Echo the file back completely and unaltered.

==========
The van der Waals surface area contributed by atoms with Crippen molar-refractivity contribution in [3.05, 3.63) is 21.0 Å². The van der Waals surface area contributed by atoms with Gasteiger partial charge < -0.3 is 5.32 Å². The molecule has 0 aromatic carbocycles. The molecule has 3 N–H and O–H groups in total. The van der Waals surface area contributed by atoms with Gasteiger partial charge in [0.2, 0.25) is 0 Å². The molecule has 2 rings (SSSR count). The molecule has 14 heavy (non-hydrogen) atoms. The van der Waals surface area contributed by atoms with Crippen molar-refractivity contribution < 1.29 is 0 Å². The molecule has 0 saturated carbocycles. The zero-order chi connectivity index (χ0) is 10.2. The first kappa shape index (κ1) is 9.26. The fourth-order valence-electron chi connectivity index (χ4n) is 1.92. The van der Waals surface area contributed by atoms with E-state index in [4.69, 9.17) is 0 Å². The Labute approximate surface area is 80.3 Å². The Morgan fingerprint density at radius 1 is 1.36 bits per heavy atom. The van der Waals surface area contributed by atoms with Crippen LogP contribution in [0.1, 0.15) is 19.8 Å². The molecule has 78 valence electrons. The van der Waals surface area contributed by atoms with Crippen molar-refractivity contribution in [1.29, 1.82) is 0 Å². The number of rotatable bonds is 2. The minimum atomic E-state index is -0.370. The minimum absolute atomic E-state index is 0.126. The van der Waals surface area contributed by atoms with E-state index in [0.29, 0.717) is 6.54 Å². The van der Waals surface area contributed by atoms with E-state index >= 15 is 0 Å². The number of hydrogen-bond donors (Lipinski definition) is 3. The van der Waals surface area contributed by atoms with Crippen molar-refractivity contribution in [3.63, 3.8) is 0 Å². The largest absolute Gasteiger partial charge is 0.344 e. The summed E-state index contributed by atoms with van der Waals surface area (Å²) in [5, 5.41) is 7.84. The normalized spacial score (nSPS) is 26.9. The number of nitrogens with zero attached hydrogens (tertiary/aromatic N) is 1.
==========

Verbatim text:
The van der Waals surface area contributed by atoms with Crippen molar-refractivity contribution in [3.05, 3.63) is 21.0 Å². The van der Waals surface area contributed by atoms with Gasteiger partial charge < -0.3 is 5.32 Å². The molecule has 0 aromatic carbocycles. The molecule has 3 N–H and O–H groups in total. The van der Waals surface area contributed by atoms with Gasteiger partial charge in [0.2, 0.25) is 0 Å². The molecule has 2 rings (SSSR count). The molecule has 14 heavy (non-hydrogen) atoms. The van der Waals surface area contributed by atoms with Crippen molar-refractivity contribution < 1.29 is 0 Å². The molecule has 0 saturated carbocycles. The zero-order chi connectivity index (χ0) is 10.2. The first kappa shape index (κ1) is 9.26. The fourth-order valence-electron chi connectivity index (χ4n) is 1.92. The van der Waals surface area contributed by atoms with E-state index in [4.69, 9.17) is 0 Å². The Labute approximate surface area is 80.3 Å². The Morgan fingerprint density at radius 1 is 1.36 bits per heavy atom. The van der Waals surface area contributed by atoms with Crippen LogP contribution in [0.1, 0.15) is 19.8 Å². The molecule has 78 valence electrons. The van der Waals surface area contributed by atoms with Crippen molar-refractivity contribution in [1.29, 1.82) is 0 Å². The number of rotatable bonds is 2. The minimum atomic E-state index is -0.370. The minimum absolute atomic E-state index is 0.126. The van der Waals surface area contributed by atoms with E-state index in [0.29, 0.717) is 6.54 Å². The van der Waals surface area contributed by atoms with E-state index >= 15 is 0 Å². The number of hydrogen-bond donors (Lipinski definition) is 3. The van der Waals surface area contributed by atoms with Crippen molar-refractivity contribution in [3.63, 3.8) is 0 Å². The largest absolute Gasteiger partial charge is 0.344 e. The summed E-state index contributed by atoms with van der Waals surface area (Å²) in [5, 5.41) is 7.84. The normalized spacial score (nSPS) is 26.9. The number of nitrogens with zero attached hydrogens (tertiary/aromatic N) is 1.